How to Apply Insights to Determine Value

By Julie M. Hansen

Your sales presentation needs to build a persuasive case for the value of your product or service that resonates with your prospect. How do you determine what value to build your presentation around? In the planning process you uncover a lot of valuable information that you can now start to apply, including:

  • Impact: Impact answers how the problem is currently affecting your prospect or his organization and how your solution can resolve it. The ability of your solution to solve your prospect’s business problem is the keystone of your value proposition. For example, a hospital is experiencing a rise in administrative costs because many of its processes are still done manually. It would like to cut its administrative costs by 10 percent. The impact is the rise in administrative costs.

  • Facts and figures: In order to quantify the value of your solution, you need to find out some costs associated with the problem. For example, assume that you were able to find out that the hospital has 300 employees involved in administrative jobs at an average of $20/hour. You estimate that your solution can save each employee three hours a week. During 50 employee weeks that is the equivalent of $900,000 in savings.

    If you’re unable to get specific figures from your prospect, you can look for similar clients, case studies, or industry statistics to give you direction and make your best educated guess.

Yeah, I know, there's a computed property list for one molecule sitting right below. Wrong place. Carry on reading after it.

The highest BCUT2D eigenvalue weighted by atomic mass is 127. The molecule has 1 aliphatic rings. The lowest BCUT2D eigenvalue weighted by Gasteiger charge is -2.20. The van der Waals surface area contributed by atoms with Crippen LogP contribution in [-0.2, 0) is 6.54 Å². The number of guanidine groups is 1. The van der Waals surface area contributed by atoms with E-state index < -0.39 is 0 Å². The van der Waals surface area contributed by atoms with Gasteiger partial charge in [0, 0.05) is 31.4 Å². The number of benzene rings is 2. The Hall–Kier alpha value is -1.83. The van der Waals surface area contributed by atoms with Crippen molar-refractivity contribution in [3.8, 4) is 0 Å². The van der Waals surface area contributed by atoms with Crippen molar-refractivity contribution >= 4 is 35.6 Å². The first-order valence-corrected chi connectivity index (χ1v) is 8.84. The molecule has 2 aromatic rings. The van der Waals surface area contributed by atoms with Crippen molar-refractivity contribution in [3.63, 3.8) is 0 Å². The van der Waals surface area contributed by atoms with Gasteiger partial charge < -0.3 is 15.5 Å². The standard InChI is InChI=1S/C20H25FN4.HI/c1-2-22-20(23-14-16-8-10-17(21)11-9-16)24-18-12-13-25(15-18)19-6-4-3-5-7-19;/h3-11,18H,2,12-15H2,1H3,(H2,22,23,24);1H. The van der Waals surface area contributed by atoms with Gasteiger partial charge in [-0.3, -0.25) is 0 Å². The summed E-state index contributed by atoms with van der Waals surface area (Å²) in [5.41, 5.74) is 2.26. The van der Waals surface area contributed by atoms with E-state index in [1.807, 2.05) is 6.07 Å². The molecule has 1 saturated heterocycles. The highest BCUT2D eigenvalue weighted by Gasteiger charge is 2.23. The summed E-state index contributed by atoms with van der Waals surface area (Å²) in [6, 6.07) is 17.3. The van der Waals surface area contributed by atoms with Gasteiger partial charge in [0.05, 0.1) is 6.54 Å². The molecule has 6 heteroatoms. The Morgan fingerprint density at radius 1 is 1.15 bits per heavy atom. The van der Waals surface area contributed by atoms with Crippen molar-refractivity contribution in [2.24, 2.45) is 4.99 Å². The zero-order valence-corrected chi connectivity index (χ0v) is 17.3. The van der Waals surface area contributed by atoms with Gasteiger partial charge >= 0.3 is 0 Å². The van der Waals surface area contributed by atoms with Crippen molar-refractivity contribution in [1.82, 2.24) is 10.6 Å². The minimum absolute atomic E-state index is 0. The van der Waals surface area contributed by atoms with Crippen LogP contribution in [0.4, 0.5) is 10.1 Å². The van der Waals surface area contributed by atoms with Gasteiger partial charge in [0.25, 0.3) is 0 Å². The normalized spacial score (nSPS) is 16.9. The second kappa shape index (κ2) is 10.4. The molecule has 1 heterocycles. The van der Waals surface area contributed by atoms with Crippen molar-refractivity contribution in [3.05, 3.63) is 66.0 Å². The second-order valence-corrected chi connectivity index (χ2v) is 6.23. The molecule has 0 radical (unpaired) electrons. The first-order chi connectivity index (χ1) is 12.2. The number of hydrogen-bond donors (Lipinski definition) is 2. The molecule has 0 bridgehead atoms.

• Goals: Most companies use some type of KPI to track and assess their business processes. To ensure that you’re in synch with your prospect, express their value in the terms that they use. For example, the hospital expressed its goal in terms of a percentage; therefore, you would convert $900,000 to a percentage of the known administrative costs, which equals 10 percent per year.

  • Competitive advantage: Where do you outperform your competition? Assume you also discovered that your prospect is considering a competitor who positions itself as a full solution, but in fact it doesn’t offer mobile access. This fact is a point of differentiation you want to include in your value proposition.

For this example, here is your value proposition: “Based on the data you provided us, we can help you reduce administrative costs by 10 percent by eliminating many redundant manual processes and providing all-time mobile access to your employees.”